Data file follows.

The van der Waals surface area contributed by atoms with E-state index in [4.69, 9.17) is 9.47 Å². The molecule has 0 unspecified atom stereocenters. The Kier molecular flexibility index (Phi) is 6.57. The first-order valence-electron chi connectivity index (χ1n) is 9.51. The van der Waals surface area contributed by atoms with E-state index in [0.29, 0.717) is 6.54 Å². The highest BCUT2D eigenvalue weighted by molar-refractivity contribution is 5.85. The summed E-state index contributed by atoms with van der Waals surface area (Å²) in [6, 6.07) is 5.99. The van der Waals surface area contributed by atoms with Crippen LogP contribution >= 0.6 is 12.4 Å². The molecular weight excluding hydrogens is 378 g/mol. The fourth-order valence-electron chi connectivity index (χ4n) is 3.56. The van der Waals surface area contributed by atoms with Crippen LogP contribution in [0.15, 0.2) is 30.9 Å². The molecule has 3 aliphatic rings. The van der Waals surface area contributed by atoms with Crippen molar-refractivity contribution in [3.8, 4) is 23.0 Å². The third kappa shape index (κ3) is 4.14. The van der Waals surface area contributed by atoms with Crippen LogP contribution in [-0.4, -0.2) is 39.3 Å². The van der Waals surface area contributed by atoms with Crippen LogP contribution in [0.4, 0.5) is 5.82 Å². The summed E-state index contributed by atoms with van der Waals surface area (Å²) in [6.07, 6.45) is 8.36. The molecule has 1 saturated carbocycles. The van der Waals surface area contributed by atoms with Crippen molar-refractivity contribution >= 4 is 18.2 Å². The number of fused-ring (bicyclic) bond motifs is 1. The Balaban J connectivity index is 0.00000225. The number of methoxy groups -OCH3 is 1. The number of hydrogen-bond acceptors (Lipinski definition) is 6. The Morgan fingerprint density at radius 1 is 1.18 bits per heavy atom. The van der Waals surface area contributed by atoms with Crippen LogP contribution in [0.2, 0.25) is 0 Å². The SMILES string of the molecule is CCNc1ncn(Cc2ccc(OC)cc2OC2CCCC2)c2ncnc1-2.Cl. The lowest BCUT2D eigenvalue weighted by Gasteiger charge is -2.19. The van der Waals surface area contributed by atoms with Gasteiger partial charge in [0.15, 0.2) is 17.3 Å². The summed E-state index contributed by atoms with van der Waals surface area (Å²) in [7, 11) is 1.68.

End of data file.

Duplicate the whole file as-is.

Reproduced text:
The van der Waals surface area contributed by atoms with E-state index in [4.69, 9.17) is 9.47 Å². The molecule has 0 unspecified atom stereocenters. The Kier molecular flexibility index (Phi) is 6.57. The first-order valence-electron chi connectivity index (χ1n) is 9.51. The van der Waals surface area contributed by atoms with E-state index in [0.29, 0.717) is 6.54 Å². The highest BCUT2D eigenvalue weighted by molar-refractivity contribution is 5.85. The summed E-state index contributed by atoms with van der Waals surface area (Å²) in [6, 6.07) is 5.99. The van der Waals surface area contributed by atoms with Crippen LogP contribution >= 0.6 is 12.4 Å². The molecular weight excluding hydrogens is 378 g/mol. The fourth-order valence-electron chi connectivity index (χ4n) is 3.56. The van der Waals surface area contributed by atoms with Crippen LogP contribution in [0.15, 0.2) is 30.9 Å². The molecule has 3 aliphatic rings. The van der Waals surface area contributed by atoms with Crippen molar-refractivity contribution in [3.8, 4) is 23.0 Å². The third kappa shape index (κ3) is 4.14. The van der Waals surface area contributed by atoms with Crippen LogP contribution in [-0.4, -0.2) is 39.3 Å². The van der Waals surface area contributed by atoms with Crippen LogP contribution in [0.4, 0.5) is 5.82 Å². The summed E-state index contributed by atoms with van der Waals surface area (Å²) in [6.07, 6.45) is 8.36. The molecule has 1 saturated carbocycles. The van der Waals surface area contributed by atoms with Crippen molar-refractivity contribution >= 4 is 18.2 Å². The number of fused-ring (bicyclic) bond motifs is 1. The Balaban J connectivity index is 0.00000225. The number of methoxy groups -OCH3 is 1. The number of hydrogen-bond acceptors (Lipinski definition) is 6. The Morgan fingerprint density at radius 1 is 1.18 bits per heavy atom. The van der Waals surface area contributed by atoms with Crippen LogP contribution in [0.2, 0.25) is 0 Å². The SMILES string of the molecule is CCNc1ncn(Cc2ccc(OC)cc2OC2CCCC2)c2ncnc1-2.Cl. The lowest BCUT2D eigenvalue weighted by Gasteiger charge is -2.19. The van der Waals surface area contributed by atoms with Gasteiger partial charge in [0.15, 0.2) is 17.3 Å². The summed E-state index contributed by atoms with van der Waals surface area (Å²) in [7, 11) is 1.68.